Written by: Shawn Meredith (guest author)
Last year’s election was a momentous occasion for the LGBTQ community in Virginia. Not only did Virginians elect many new allies, but we elected our first transgender person, Danica Roem, and our first openly-lesbian woman, Dawn Adams, to the General Assembly.
I have had the great pleasure of meeting both of them, inside and outside the great halls of our state government. Adams is my delegate in the 68th and I volunteered for her campaign and attended her swearing-in ceremony in January.
I met Roem in Richmond shortly before she assumed office. She was bombarded by people who wanted to tell her how proud they were of her—myself included. I mentioned that my brother, Charly, recently came out as transgender, and how much her election meant to him, that it gave him hope. Roem immediately asked to make a video message for my brother. Her words meant the world to Charly.
When I saw Roem in the General Assembly building a month later, I told her what that meant to my family, and she responded by saying “it’s not just your family, it’s our family.” Cue the waterworks.
The election of these two women is a window into the future of inclusivity that Virginia can achieve. There are other LGBTQ members of the General Assembly, and we’re grateful for the path they opened up for Roem and Adams. With the incredible momentum that the election of these two individuals gave the Commonwealth, it is mind-boggling that Republicans in the General Laws subcommittee voted down all of the anti-discrimination bills presented this year, sponsored by Del. Simon, Sen. Ebbin, Del. Levine, and Sen. Wexton.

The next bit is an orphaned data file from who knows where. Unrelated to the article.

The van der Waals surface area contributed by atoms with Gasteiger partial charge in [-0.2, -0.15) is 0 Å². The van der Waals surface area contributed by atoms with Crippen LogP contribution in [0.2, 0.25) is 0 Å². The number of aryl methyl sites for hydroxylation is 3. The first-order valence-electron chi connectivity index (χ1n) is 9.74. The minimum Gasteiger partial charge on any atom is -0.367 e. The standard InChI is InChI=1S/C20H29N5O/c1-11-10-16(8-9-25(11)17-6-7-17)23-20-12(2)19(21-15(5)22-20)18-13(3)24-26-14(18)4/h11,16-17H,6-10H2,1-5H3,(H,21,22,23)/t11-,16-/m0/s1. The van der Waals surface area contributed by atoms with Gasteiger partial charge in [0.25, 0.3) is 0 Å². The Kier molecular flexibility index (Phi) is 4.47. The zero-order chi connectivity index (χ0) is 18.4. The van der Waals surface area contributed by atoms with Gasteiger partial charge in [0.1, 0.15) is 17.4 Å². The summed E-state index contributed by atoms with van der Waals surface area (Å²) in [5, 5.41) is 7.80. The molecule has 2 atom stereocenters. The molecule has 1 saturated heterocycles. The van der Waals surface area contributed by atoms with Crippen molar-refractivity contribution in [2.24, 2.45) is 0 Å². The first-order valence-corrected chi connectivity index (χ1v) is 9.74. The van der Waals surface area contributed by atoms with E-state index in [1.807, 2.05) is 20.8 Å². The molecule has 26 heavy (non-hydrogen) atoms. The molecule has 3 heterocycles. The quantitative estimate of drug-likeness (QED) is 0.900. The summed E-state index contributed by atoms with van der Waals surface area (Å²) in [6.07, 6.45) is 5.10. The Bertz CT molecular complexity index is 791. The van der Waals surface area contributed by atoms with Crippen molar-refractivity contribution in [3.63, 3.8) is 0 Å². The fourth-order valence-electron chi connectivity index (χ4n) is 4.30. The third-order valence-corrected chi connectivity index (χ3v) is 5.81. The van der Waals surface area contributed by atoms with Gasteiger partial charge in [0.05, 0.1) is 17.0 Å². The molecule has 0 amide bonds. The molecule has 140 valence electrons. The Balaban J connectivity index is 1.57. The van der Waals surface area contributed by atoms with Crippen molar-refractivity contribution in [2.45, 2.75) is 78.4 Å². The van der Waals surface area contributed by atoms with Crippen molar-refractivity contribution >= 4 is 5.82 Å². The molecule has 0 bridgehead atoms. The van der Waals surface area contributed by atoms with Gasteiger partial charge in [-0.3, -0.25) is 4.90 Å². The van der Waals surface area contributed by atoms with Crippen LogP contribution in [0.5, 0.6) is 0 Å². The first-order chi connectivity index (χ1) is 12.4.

The bills focused on housing, insurance, and employment among other things; and they were all killed on a party-line vote. The hearing was heated and tense, with testimony presented from both sides of the issue. Those in support of the bills simply argued for fair treatment under the law, while those opposed to the bills spoke of religious liberty.
At the hearing, Republicans agreed with those opposed to the bills and the room erupted in chants of “shame!” and taunts of voting them out in the 2019 elections when the entire General Assembly is up for reelection. Before the final votes were cast, Del. Dolores McQuinn, a steadfast ally to the LGBTQ community, had strong words for her colleagues on the other side of the aisle (01:06:55 in the video).
If Virginians want to see these bills become law in the future, we are going to have to elect more people like Dawn Adams, Danica Roem, and every ally who stood up for the LGBTQ community on that dark day in the Commonwealth.
We made enormous progress last year toward achieving a more inclusive and open-minded Commonwealth, but the march for progress continues. November 2019 is closer than we all think.
If you want to help support the LGBTQ community and fight for progressive policies, please visit Equality Virginia and Progress Virginia. There you can find resources to get involved and subscribe to emails from both. Make sure to follow both of these wonderful organizations as well (go to Progress Virginia’s Twitter and Facebook and Equality Virginia’s Twitter and Facebook).
About the Author: Shawn Meredith
This is Shawn Meredith’s second year working on Eyes on Richmond with Progress Virginia. Shawn has always been passionate about politics and progressive values, but feels that now it is more important now than ever to raise our voices and to resist legislation and policy that will only set us back.